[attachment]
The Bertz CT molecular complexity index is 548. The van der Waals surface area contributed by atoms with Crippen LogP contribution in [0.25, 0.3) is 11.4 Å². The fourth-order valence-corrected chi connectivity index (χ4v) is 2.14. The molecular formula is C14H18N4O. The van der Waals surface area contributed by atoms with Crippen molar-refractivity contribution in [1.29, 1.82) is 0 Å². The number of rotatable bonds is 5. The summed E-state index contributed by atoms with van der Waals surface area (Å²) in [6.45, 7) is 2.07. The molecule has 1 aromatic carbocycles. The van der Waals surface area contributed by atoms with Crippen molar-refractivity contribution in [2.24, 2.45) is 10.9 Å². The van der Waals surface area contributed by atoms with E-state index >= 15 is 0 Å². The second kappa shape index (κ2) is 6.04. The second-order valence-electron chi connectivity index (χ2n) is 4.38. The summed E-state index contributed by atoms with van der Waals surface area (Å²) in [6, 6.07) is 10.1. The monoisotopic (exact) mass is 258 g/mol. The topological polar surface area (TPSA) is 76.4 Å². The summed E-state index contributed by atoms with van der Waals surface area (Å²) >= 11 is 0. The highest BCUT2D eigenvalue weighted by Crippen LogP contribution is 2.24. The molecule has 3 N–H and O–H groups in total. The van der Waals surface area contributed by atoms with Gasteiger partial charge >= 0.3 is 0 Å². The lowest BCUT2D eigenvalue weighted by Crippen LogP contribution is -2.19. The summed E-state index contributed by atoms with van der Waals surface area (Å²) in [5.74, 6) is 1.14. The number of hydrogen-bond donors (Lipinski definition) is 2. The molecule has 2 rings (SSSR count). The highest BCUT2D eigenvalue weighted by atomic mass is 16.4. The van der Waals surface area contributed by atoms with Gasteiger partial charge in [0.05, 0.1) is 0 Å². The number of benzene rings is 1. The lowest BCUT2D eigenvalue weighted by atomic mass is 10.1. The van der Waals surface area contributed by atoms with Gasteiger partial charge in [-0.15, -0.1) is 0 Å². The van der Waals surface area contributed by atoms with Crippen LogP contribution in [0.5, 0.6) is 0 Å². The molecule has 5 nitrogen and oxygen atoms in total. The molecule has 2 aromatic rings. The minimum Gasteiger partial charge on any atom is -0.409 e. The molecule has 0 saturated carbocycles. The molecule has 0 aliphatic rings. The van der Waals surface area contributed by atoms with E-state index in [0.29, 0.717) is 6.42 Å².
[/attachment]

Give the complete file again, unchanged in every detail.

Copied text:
The Bertz CT molecular complexity index is 548. The van der Waals surface area contributed by atoms with Crippen LogP contribution in [0.25, 0.3) is 11.4 Å². The fourth-order valence-corrected chi connectivity index (χ4v) is 2.14. The molecular formula is C14H18N4O. The van der Waals surface area contributed by atoms with Crippen molar-refractivity contribution in [1.29, 1.82) is 0 Å². The number of rotatable bonds is 5. The summed E-state index contributed by atoms with van der Waals surface area (Å²) in [6.45, 7) is 2.07. The molecule has 1 aromatic carbocycles. The van der Waals surface area contributed by atoms with Crippen molar-refractivity contribution in [2.24, 2.45) is 10.9 Å². The van der Waals surface area contributed by atoms with E-state index >= 15 is 0 Å². The second kappa shape index (κ2) is 6.04. The second-order valence-electron chi connectivity index (χ2n) is 4.38. The summed E-state index contributed by atoms with van der Waals surface area (Å²) in [6, 6.07) is 10.1. The monoisotopic (exact) mass is 258 g/mol. The topological polar surface area (TPSA) is 76.4 Å². The summed E-state index contributed by atoms with van der Waals surface area (Å²) >= 11 is 0. The highest BCUT2D eigenvalue weighted by Crippen LogP contribution is 2.24. The molecule has 3 N–H and O–H groups in total. The van der Waals surface area contributed by atoms with Gasteiger partial charge >= 0.3 is 0 Å². The lowest BCUT2D eigenvalue weighted by Crippen LogP contribution is -2.19. The summed E-state index contributed by atoms with van der Waals surface area (Å²) in [5.74, 6) is 1.14. The number of hydrogen-bond donors (Lipinski definition) is 2. The molecule has 2 rings (SSSR count). The highest BCUT2D eigenvalue weighted by atomic mass is 16.4. The van der Waals surface area contributed by atoms with Gasteiger partial charge in [0.05, 0.1) is 0 Å². The number of benzene rings is 1. The lowest BCUT2D eigenvalue weighted by atomic mass is 10.1. The van der Waals surface area contributed by atoms with Gasteiger partial charge in [-0.15, -0.1) is 0 Å². The van der Waals surface area contributed by atoms with Crippen LogP contribution in [0.5, 0.6) is 0 Å². The molecule has 5 nitrogen and oxygen atoms in total. The molecule has 2 aromatic rings. The minimum Gasteiger partial charge on any atom is -0.409 e. The molecule has 0 saturated carbocycles. The molecule has 0 aliphatic rings. The van der Waals surface area contributed by atoms with E-state index in [0.29, 0.717) is 6.42 Å².